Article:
Friday, August 22, 2014

Our Processed World

Utopian reveries spill forth daily from the pulpits of the Oracles of Progress, promising the transformation of the drone labor of our soi-disant Information 
Age into acts of impassioned freedom by a liberated leisure class. We know 
all too well, however, the painful truth about today's work routines, which have become more ― not less ― routinized, soul-killing, and laden with drudgery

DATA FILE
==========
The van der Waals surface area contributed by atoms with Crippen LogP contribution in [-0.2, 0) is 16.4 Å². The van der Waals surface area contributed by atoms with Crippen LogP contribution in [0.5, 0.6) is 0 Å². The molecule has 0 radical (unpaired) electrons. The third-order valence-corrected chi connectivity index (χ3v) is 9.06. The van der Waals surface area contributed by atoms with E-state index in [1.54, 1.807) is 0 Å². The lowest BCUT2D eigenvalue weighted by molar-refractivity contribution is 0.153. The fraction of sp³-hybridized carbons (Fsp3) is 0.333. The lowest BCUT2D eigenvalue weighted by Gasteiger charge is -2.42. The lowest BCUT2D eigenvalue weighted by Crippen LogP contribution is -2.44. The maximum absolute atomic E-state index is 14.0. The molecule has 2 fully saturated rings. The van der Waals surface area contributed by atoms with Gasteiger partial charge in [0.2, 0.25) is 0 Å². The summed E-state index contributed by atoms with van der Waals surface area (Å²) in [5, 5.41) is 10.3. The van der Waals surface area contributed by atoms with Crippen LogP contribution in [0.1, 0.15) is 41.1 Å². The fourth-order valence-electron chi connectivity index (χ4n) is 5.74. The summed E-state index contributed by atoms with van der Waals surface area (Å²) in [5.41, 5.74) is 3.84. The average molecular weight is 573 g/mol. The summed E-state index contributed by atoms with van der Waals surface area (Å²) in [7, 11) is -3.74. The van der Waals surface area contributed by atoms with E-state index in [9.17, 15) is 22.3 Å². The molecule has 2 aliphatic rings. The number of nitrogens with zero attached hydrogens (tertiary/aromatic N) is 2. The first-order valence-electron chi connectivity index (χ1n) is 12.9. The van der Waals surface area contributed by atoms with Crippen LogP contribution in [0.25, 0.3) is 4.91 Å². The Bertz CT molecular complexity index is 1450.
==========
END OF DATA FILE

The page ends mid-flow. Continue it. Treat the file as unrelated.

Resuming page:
to be beguiled. Indeed the grim contrast between the glum reality of cubicle labor and its ilk with the gilded rhetoric of a technocratic Golden Age, which once enticed us, then amused us, now only galls us as we contemplate 
our increasingly processed world. As Thorstein Veblen presciently observed
at the dawn of the last century: "Wherever the machine process extends, 
it sets the pace for workmen ― great and small." 

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